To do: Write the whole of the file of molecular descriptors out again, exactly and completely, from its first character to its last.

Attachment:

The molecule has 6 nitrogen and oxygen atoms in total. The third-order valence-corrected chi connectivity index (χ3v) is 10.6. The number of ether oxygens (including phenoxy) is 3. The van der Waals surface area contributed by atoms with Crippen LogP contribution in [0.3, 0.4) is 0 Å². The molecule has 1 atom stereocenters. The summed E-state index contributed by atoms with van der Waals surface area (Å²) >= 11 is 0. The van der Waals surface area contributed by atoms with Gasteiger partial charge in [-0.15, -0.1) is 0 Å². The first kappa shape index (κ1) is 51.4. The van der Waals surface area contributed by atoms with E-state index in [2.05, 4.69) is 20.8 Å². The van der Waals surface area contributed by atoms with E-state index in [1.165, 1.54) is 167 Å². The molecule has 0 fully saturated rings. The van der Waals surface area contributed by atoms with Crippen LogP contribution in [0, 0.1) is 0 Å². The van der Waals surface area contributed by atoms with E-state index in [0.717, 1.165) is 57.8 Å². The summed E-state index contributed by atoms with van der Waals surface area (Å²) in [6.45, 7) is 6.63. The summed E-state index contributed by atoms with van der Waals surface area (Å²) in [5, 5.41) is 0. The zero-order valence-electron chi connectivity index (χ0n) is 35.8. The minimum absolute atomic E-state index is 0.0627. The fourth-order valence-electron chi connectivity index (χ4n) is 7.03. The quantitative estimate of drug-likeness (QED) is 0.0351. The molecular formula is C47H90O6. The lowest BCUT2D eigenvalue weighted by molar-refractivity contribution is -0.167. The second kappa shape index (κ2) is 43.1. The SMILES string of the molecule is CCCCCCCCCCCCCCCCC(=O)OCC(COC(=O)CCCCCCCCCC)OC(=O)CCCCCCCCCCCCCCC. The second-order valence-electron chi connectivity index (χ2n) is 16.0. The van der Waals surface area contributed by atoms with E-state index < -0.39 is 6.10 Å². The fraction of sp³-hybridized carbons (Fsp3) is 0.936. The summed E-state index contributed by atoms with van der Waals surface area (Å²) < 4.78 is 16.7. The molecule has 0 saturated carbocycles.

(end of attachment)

The molecule has 6 nitrogen and oxygen atoms in total. The third-order valence-corrected chi connectivity index (χ3v) is 10.6. The number of ether oxygens (including phenoxy) is 3. The van der Waals surface area contributed by atoms with Crippen LogP contribution in [0.3, 0.4) is 0 Å². The molecule has 1 atom stereocenters. The summed E-state index contributed by atoms with van der Waals surface area (Å²) >= 11 is 0. The van der Waals surface area contributed by atoms with Gasteiger partial charge in [-0.15, -0.1) is 0 Å². The first kappa shape index (κ1) is 51.4. The van der Waals surface area contributed by atoms with E-state index in [2.05, 4.69) is 20.8 Å². The van der Waals surface area contributed by atoms with E-state index in [1.165, 1.54) is 167 Å². The molecule has 0 fully saturated rings. The van der Waals surface area contributed by atoms with Crippen LogP contribution in [0, 0.1) is 0 Å². The van der Waals surface area contributed by atoms with E-state index in [0.717, 1.165) is 57.8 Å². The summed E-state index contributed by atoms with van der Waals surface area (Å²) in [6.45, 7) is 6.63. The summed E-state index contributed by atoms with van der Waals surface area (Å²) in [5, 5.41) is 0. The zero-order valence-electron chi connectivity index (χ0n) is 35.8. The minimum absolute atomic E-state index is 0.0627. The fourth-order valence-electron chi connectivity index (χ4n) is 7.03. The quantitative estimate of drug-likeness (QED) is 0.0351. The molecular formula is C47H90O6. The lowest BCUT2D eigenvalue weighted by molar-refractivity contribution is -0.167. The second kappa shape index (κ2) is 43.1. The SMILES string of the molecule is CCCCCCCCCCCCCCCCC(=O)OCC(COC(=O)CCCCCCCCCC)OC(=O)CCCCCCCCCCCCCCC. The second-order valence-electron chi connectivity index (χ2n) is 16.0. The van der Waals surface area contributed by atoms with E-state index < -0.39 is 6.10 Å². The fraction of sp³-hybridized carbons (Fsp3) is 0.936. The summed E-state index contributed by atoms with van der Waals surface area (Å²) < 4.78 is 16.7. The molecule has 0 saturated carbocycles.